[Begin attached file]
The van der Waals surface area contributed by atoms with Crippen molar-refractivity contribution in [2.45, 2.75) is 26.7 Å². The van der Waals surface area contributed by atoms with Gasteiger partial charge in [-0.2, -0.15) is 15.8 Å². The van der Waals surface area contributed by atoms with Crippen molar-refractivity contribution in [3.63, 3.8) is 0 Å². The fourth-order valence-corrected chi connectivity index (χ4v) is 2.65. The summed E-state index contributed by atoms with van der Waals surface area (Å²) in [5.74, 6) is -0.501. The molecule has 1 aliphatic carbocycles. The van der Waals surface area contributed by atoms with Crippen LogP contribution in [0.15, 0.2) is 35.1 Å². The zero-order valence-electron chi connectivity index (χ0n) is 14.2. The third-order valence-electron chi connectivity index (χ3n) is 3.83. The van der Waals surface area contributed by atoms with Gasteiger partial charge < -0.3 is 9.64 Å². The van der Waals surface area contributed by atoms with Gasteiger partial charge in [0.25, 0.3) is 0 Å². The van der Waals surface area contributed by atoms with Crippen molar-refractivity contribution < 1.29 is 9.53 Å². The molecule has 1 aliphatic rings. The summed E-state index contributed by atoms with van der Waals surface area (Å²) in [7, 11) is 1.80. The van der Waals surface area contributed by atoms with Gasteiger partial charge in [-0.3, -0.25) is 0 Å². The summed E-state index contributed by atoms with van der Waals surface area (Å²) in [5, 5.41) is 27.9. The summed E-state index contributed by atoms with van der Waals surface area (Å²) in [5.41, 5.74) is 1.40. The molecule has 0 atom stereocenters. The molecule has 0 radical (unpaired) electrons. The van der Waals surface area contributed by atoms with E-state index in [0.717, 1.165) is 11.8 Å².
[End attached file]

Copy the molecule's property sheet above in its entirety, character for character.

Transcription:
The van der Waals surface area contributed by atoms with Crippen molar-refractivity contribution in [2.45, 2.75) is 26.7 Å². The van der Waals surface area contributed by atoms with Gasteiger partial charge in [-0.2, -0.15) is 15.8 Å². The van der Waals surface area contributed by atoms with Crippen molar-refractivity contribution in [3.63, 3.8) is 0 Å². The fourth-order valence-corrected chi connectivity index (χ4v) is 2.65. The summed E-state index contributed by atoms with van der Waals surface area (Å²) in [5.74, 6) is -0.501. The molecule has 1 aliphatic carbocycles. The van der Waals surface area contributed by atoms with Crippen LogP contribution in [0.15, 0.2) is 35.1 Å². The zero-order valence-electron chi connectivity index (χ0n) is 14.2. The third-order valence-electron chi connectivity index (χ3n) is 3.83. The van der Waals surface area contributed by atoms with Gasteiger partial charge < -0.3 is 9.64 Å². The van der Waals surface area contributed by atoms with Gasteiger partial charge in [0.25, 0.3) is 0 Å². The van der Waals surface area contributed by atoms with Crippen molar-refractivity contribution < 1.29 is 9.53 Å². The molecule has 1 aliphatic rings. The summed E-state index contributed by atoms with van der Waals surface area (Å²) in [7, 11) is 1.80. The van der Waals surface area contributed by atoms with Gasteiger partial charge in [-0.3, -0.25) is 0 Å². The summed E-state index contributed by atoms with van der Waals surface area (Å²) in [5, 5.41) is 27.9. The summed E-state index contributed by atoms with van der Waals surface area (Å²) in [5.41, 5.74) is 1.40. The molecule has 0 atom stereocenters. The molecule has 0 radical (unpaired) electrons. The van der Waals surface area contributed by atoms with E-state index in [0.717, 1.165) is 11.8 Å².